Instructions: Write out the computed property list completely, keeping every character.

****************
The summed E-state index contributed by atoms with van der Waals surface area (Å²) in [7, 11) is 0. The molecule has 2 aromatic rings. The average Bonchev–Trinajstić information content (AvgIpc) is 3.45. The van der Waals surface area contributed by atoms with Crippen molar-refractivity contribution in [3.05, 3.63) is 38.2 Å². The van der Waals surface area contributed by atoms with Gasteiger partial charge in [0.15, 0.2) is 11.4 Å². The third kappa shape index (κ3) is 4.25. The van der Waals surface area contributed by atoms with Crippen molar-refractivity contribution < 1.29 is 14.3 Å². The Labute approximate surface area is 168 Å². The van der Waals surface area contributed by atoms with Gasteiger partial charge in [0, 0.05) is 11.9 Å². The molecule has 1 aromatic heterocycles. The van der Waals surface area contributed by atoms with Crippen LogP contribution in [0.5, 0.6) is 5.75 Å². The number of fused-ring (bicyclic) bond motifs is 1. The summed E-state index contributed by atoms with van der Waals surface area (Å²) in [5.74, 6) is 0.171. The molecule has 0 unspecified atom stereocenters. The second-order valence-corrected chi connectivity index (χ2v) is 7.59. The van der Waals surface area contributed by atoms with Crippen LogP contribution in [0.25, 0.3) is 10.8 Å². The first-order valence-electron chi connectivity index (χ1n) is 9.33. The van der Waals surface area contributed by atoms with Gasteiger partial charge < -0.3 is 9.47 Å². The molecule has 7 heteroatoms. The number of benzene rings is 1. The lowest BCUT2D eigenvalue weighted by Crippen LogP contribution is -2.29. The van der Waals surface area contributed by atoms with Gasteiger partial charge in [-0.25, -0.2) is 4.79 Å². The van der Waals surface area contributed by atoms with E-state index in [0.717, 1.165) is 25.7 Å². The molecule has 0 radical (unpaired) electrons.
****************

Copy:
The summed E-state index contributed by atoms with van der Waals surface area (Å²) in [7, 11) is 0. The molecule has 2 aromatic rings. The average Bonchev–Trinajstić information content (AvgIpc) is 3.45. The van der Waals surface area contributed by atoms with Crippen molar-refractivity contribution in [3.05, 3.63) is 38.2 Å². The van der Waals surface area contributed by atoms with Gasteiger partial charge in [0.15, 0.2) is 11.4 Å². The third kappa shape index (κ3) is 4.25. The van der Waals surface area contributed by atoms with Crippen molar-refractivity contribution < 1.29 is 14.3 Å². The Labute approximate surface area is 168 Å². The van der Waals surface area contributed by atoms with Gasteiger partial charge in [0, 0.05) is 11.9 Å². The molecule has 1 aromatic heterocycles. The van der Waals surface area contributed by atoms with Crippen LogP contribution in [0.5, 0.6) is 5.75 Å². The number of fused-ring (bicyclic) bond motifs is 1. The summed E-state index contributed by atoms with van der Waals surface area (Å²) in [5.74, 6) is 0.171. The molecule has 0 unspecified atom stereocenters. The second-order valence-corrected chi connectivity index (χ2v) is 7.59. The van der Waals surface area contributed by atoms with Crippen LogP contribution in [0.25, 0.3) is 10.8 Å². The first-order valence-electron chi connectivity index (χ1n) is 9.33. The van der Waals surface area contributed by atoms with Gasteiger partial charge < -0.3 is 9.47 Å². The molecule has 7 heteroatoms. The number of benzene rings is 1. The lowest BCUT2D eigenvalue weighted by Crippen LogP contribution is -2.29. The van der Waals surface area contributed by atoms with Gasteiger partial charge in [-0.25, -0.2) is 4.79 Å². The van der Waals surface area contributed by atoms with E-state index in [0.717, 1.165) is 25.7 Å². The molecule has 0 radical (unpaired) electrons.